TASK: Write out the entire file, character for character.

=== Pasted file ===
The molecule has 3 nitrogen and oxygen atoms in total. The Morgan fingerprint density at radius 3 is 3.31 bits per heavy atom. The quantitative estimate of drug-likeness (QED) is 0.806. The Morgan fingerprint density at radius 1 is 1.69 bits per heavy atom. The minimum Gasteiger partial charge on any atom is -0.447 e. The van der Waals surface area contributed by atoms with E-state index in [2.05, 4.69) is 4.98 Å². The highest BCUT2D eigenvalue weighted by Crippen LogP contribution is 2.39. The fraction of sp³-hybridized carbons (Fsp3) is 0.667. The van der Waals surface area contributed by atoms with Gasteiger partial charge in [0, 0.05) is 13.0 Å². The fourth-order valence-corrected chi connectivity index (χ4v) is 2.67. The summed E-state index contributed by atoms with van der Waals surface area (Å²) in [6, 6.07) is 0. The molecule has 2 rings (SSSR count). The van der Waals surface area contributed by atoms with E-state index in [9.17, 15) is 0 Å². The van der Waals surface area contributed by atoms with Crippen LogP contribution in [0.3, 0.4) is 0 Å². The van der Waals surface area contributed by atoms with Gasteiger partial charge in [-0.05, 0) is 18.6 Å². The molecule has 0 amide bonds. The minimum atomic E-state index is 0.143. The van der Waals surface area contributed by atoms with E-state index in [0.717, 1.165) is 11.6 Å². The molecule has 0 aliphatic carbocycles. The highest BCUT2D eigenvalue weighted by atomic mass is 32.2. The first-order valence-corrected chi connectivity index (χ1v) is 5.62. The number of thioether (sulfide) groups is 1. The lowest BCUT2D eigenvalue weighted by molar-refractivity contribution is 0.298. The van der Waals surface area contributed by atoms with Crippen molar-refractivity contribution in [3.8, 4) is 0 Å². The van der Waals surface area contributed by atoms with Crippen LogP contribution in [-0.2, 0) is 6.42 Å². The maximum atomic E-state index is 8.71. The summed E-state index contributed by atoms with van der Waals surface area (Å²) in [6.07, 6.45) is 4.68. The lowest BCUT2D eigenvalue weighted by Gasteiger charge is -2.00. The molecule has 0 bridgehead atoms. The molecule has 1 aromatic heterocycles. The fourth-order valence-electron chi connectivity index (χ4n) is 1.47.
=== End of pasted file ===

The molecule has 3 nitrogen and oxygen atoms in total. The Morgan fingerprint density at radius 3 is 3.31 bits per heavy atom. The quantitative estimate of drug-likeness (QED) is 0.806. The Morgan fingerprint density at radius 1 is 1.69 bits per heavy atom. The minimum Gasteiger partial charge on any atom is -0.447 e. The van der Waals surface area contributed by atoms with E-state index in [2.05, 4.69) is 4.98 Å². The highest BCUT2D eigenvalue weighted by Crippen LogP contribution is 2.39. The fraction of sp³-hybridized carbons (Fsp3) is 0.667. The van der Waals surface area contributed by atoms with Gasteiger partial charge in [0, 0.05) is 13.0 Å². The fourth-order valence-corrected chi connectivity index (χ4v) is 2.67. The summed E-state index contributed by atoms with van der Waals surface area (Å²) in [6, 6.07) is 0. The molecule has 2 rings (SSSR count). The van der Waals surface area contributed by atoms with E-state index in [9.17, 15) is 0 Å². The van der Waals surface area contributed by atoms with Crippen LogP contribution in [0.3, 0.4) is 0 Å². The van der Waals surface area contributed by atoms with Gasteiger partial charge in [-0.05, 0) is 18.6 Å². The molecule has 0 amide bonds. The minimum atomic E-state index is 0.143. The van der Waals surface area contributed by atoms with E-state index in [0.717, 1.165) is 11.6 Å². The molecule has 0 aliphatic carbocycles. The highest BCUT2D eigenvalue weighted by atomic mass is 32.2. The first-order valence-corrected chi connectivity index (χ1v) is 5.62. The number of thioether (sulfide) groups is 1. The lowest BCUT2D eigenvalue weighted by molar-refractivity contribution is 0.298. The van der Waals surface area contributed by atoms with Crippen molar-refractivity contribution in [3.8, 4) is 0 Å². The van der Waals surface area contributed by atoms with Crippen LogP contribution in [-0.2, 0) is 6.42 Å². The maximum atomic E-state index is 8.71. The summed E-state index contributed by atoms with van der Waals surface area (Å²) in [6.07, 6.45) is 4.68. The lowest BCUT2D eigenvalue weighted by Gasteiger charge is -2.00. The molecule has 0 bridgehead atoms. The molecule has 1 aromatic heterocycles. The fourth-order valence-electron chi connectivity index (χ4n) is 1.47.